Harmonic Generating Oscillator
  • That's pretty cool! Thought I'd do a bit of creative phase shifting. I built a little phase-adjustable Phasor because I got tired of working out how to shift phase in Phasor based oscillators. So I'm phase-shifting a phasor to phase-shift the phasor based harmonic oscillator. I guess it's just a phase I'm going through :)
    harmonic scanning phase shifted.audulus
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  • @stschoen Set that phasor on stun! That sounds a LOT like a verbos harmonic oscillator. I think you are onto something. Now to get spectral tilt up and running
  • @RobertSyrett Beautiful!

    Not exactly the same thing but gets me thinking of the sweeps at the end of this 1976 demonstration of the EMS Synthi 100: https://twitter.com/BBCArchive/status/927883455714746369
  • @stschoen This is wonderful! @Rudiger I remember reading that there are only 6-7 EMS Synthi 100's left in existence. How fun would that patch matrices be to play with?!
  • P.S. Here's some trivia (no using Google to cheat): Who came up with the theme music for the original Dr. Who? Hint: There's a link to them on this page. lol
  • @Zenji I thought it was Delia Derbyshire, is it really Roger Limb? Well I love all those old BBC Radiophonic Workshop :)

    @Rudiger TY! I loved that video, thanks for the link.
  • @Zjenji I generally like the patch cable approach, but watching the demonstration I could suddenly see the beauty of that matrix :-)

    @RobertSyrett You’re welcome. Interesting how some of the waveforms seem vertically asymmetrical. There was also an interesting link re. the Synthi’s dual output envelopes in the comments on that tweet: https://twitter.com/suitandtieguy/status/928233580706217984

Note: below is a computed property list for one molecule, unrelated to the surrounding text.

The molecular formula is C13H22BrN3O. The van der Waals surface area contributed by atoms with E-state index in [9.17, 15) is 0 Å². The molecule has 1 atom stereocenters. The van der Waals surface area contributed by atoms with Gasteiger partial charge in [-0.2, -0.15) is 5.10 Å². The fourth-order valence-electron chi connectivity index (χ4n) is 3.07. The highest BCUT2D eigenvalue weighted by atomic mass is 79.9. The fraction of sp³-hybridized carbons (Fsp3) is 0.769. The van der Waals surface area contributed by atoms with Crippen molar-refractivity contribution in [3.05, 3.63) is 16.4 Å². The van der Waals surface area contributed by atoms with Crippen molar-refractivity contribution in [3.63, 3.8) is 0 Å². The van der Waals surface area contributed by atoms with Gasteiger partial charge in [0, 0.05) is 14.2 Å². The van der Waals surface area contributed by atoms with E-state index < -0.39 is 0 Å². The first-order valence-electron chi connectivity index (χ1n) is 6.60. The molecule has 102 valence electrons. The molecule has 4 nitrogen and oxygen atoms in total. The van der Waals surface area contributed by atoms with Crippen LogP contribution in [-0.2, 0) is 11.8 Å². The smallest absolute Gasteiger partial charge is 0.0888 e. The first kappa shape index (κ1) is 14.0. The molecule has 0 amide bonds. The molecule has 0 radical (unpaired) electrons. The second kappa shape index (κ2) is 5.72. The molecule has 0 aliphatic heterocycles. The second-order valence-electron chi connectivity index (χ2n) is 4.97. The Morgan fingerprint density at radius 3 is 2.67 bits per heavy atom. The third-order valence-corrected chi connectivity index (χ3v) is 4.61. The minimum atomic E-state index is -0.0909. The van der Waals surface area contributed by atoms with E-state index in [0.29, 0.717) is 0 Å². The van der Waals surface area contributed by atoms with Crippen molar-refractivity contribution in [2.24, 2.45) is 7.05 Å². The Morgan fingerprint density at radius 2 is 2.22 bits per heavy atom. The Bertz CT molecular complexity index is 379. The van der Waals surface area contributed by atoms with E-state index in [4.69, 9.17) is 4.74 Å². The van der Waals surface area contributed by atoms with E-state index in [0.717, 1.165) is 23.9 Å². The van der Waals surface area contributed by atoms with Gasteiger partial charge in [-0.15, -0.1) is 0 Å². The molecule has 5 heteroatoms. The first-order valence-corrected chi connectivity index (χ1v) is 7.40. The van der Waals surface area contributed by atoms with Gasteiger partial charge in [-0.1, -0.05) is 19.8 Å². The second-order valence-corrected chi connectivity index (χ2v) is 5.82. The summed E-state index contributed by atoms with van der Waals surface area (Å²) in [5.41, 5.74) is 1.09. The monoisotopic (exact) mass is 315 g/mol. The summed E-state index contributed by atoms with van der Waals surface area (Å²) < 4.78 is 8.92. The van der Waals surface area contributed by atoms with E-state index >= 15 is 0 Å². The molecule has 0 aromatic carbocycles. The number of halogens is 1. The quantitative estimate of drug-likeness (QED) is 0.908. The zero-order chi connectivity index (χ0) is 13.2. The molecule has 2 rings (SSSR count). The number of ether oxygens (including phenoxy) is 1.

The dual envelopes are also described in this Synthi 100 manual: http://www.thesynthi.de/data/Synthi_100.pdf
  • @rudiger Let's start en EMS modeling thread
  • @RobertSyrett Yes! I can see you’ve done that already :-)
  • I like your implementation of the smooth mux. I wish I'd known about it when building my xmux for the wavetable nodes!
  • @jjthrash, well that would have been hard because I made that after looking at your xmux and taking inspiration :)
  • @RobertSyrett D'oh! Sorry.. it's been so long, I've just taken to assuming most things have been done. :) Anyway, I like the width factor.. that's a nice touch.
  • Just thought I would share a patch I am working on that started off with the harmonic generator. It combines the tiltatron with a smoothstep demux made from cascaded panning nodes. There is a limit on the shape of the tiltatron so it is more just a simple seesaw and the demux is only ever sending a signal to 2 input tops. So there is a contrast of one harmonic against the coherent sweep of the rest. Would love feedback on how best to turn this into a single module.
    harmonic 16 sketch 2.audulus
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  • The tiltatron currently folds the waveform when it exceeds 1. I added the mux after the fold but before the even/odd inverter.
    Tiltatron M4.audulus
  • Here's something I've been wanting to do for a while – another little modification to the harmonic oscillator, this time taking it in a different direction so that the frequency of each harmonic can be individually tuned instead of adjusting the phase. The perfect tuning is very beautiful but sometimes slight deviations can add a little movement and character to the sound – also visually – see Jerobeam's video above in this thread from around 5m30.